It isn’t funny.  It’s my personal opinion that we have become too desensitized to violence on TV and that is what causes young criminals to go out and casually take a life.  Although probably 98% of us see it as toy guns and tomato sauce, and we know it isn’t real, there are those that base their reality on what they see on TV.  They have nobody to look up to in their real lives, and they choose these guys as their heroes.  I never thought I would be one of those people who fusses and moans about the stuff on TV, but I am now officially someone who cannot casually watch violence anymore.

It’s making me feel alienated, I feel really angry with the rest of the world for watching these movies, supporting the people who make them, but worst of all, for being OK with it.  Even my husband can quite easily still sit down and watch a violent movie and it infuriates me.

I’m sure if you wanted to analyse it, you could say I’m suffering from PTSD, post traumatic stress disorder.  Something to be cured, so that I can slide back into my place in society again, fit in nicely, and comfortably watch violence with the rest of the world again.  Surely though, it’s society that should be cured?  What on earth are we feeding into our minds with this junk?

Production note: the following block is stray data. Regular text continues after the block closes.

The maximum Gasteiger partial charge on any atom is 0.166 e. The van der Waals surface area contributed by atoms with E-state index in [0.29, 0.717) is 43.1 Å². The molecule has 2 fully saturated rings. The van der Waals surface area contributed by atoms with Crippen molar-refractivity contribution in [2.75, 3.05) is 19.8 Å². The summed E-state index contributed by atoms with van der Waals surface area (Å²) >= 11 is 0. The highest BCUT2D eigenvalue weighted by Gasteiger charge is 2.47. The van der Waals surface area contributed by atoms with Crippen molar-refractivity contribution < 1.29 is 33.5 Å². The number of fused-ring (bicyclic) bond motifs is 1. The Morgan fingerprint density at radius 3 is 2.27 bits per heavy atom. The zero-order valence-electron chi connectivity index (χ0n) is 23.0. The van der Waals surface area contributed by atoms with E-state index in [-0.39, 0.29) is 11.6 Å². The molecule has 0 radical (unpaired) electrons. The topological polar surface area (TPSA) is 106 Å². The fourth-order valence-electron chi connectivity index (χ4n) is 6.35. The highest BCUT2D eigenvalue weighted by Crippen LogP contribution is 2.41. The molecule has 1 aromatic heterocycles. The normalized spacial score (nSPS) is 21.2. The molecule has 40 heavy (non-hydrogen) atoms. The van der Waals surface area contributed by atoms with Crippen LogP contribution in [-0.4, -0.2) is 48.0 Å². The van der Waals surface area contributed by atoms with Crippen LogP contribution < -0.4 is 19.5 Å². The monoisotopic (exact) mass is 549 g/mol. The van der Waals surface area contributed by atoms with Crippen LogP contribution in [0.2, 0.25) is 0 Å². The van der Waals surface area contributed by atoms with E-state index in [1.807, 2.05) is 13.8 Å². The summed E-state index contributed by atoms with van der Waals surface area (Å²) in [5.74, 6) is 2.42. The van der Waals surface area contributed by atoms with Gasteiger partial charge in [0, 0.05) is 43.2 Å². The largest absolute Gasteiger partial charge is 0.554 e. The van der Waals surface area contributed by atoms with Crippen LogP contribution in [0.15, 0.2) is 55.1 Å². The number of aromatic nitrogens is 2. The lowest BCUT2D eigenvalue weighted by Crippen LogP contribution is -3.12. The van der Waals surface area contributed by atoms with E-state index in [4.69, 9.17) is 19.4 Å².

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Could it really be true?

March 26, 2010 at 10:04 pm (Uncategorized)

There are days when I think I’ve made it through the worst of the grieving, and then sometimes I wake up in the middle of the night and think, has my Dad really died?  Has he really been murdered?  Surely not?  And fear shoots into my heart, I lie awake for a few hours, and then talk myself out of it, like a mother soothing her child who has had a nightmare.

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Embracing Bob’s killer

January 30, 2010 at 6:50 pm (forgiveness, murder) (, )

I’ve just seen the tail end of this documentary on TV.  It’s about a woman who finds it in her heart to forgive the man who killed her husband, to the point that they start giving presentations together about the dangers of alcohol etc.  I can’t say I’m taking a definite stance on this one.  Could I forgive my Dad’s killers?  Not today, no.  It doesn’t help that I have never seen them and probably never will.  Would I like to one day?  Yes, I think so.  Not for their sakes, but for mine.  Right now, they have a hold over my life, a huge question mark exists in my mind about them, why they did this, and what kind of people they are.  There are moments where I experience intense anger towards them.  I fantasise about what I would tell them, about how they have destroyed our beautiful family.  I imagine myself visiting them in prison, MAKING them listen over and over again to the story of our devastation.